Author: Zara Taylor
The security market is like most others, it offers a wide spectrum of products at varying prices, reflecting quality and performance. With such a complicated proposition on offer, how do you decide the best buy for your budget, and are there really bargains to be found? Or is it true that if you ‘buy cheap, you buy twice’?
Not so long ago there was definitely some truth in the ‘buy cheap, buy twice’ theory, particularly when proprietary systems were the norm. Buying a compatible set of access control and security systems meant buying from one supplier (or at least a small selection), which had invested in linking the components, and the price reflected this. Cheaper systems were only really fit for smaller or isolated installations.
Closer security integration (and especially the IoT) has transformed this of course, which has added undreamed of flexibility and given a much greater choice in terms of purchasing options and prices. Equally, the cutting-edge technology of five or 10 years ago has now matured and is far more affordable due to production volumes (biometric readers being a great example of this).
Increased production numbers mean lower prices, wider choice, and also greater reliability – which perfectly illustrates that lower cost does not necessarily mean lower standards. However, there are still inevitably ‘cheap’ products available that may not provide the service, connectivity, and value for money you would expect from a recognised expert brand such as TDSi.
As with all purchases, it pays to do your homework first. Better still, if you are not a security expert yourself, it makes much more sense to speak to a professional installer/integrator to find out what the options are (in terms of both spec and price) for your security needs.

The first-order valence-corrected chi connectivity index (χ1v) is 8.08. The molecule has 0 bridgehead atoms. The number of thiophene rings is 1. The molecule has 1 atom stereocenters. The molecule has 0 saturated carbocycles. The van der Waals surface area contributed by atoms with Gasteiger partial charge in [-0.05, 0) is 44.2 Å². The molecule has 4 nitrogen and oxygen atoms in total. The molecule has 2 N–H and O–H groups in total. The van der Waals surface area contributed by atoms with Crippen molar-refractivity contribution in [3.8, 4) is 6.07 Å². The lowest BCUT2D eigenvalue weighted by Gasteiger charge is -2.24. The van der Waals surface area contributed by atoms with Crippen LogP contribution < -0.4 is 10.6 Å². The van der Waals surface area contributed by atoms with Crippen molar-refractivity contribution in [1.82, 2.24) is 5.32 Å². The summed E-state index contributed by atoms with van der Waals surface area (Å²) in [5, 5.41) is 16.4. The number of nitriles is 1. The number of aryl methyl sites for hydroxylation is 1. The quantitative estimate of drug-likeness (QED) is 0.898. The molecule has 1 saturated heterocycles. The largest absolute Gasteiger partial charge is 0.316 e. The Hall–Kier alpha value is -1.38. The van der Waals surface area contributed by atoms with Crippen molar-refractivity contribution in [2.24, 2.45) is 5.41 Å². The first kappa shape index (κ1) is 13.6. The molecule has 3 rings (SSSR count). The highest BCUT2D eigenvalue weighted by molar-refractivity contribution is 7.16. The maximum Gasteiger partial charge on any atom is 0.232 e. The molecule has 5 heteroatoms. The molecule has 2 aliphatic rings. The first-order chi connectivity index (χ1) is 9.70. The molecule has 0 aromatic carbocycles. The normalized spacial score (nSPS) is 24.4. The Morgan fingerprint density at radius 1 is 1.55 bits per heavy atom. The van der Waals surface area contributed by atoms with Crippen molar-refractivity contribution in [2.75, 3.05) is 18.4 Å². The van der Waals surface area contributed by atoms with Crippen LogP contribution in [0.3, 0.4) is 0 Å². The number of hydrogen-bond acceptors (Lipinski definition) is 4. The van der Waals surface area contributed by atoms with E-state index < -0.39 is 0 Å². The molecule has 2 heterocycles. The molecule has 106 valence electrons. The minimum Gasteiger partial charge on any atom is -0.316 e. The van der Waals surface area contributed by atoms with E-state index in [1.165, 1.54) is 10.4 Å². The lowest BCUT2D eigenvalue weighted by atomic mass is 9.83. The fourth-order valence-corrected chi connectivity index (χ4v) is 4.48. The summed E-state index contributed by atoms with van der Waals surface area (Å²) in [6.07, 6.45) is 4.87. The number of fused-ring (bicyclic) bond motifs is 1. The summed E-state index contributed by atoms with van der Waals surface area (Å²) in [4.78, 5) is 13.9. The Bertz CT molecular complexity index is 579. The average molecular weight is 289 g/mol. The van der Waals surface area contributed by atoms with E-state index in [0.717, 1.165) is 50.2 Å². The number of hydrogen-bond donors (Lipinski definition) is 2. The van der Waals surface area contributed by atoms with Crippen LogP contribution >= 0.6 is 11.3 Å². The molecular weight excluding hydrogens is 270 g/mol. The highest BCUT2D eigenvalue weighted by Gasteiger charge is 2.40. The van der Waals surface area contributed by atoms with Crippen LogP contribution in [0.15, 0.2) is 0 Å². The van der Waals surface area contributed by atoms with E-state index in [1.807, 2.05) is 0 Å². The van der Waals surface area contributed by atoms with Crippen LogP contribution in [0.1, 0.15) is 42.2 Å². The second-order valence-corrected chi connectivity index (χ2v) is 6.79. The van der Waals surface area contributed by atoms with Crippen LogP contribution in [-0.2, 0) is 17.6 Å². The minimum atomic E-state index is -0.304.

Buying ‘cheap and cheerful’ may be a solution for some security installations, particularly with lower levels of guarding and limited budgets. However I would point out this is only really the case for peripheral components, and even with these there is always the danger that they may not work properly with core systems (which are definitely an area you need to invest properly in!)
If price really is an issue, instead of looking at buying products outright, an alternative is to look at leasing a system. Working with a manufacturer or integrator that will lease a solution and services gives the option to purchase a top-of-the-line system, but on a monthly or per door basis.
This reduces the operating costs and (crucially) removes the need for a large initial capital outlay. As well as taking the pain out of a big (and possibly unexpected) expense, this enables the implementation of an excellent solution a lot more quickly.
In this case, ‘buy cheap you buy twice’ really does not apply! You spread the cost out over a much longer period making it more affordable, without scrimping on the protection levels of your investment.
Whilst you get a top-of-the-line system for a much lower outlay, you still need to ask: How long am I willing to sign a contract for? Like all purchases, this is something the buyer needs to carefully consider when looking at the options!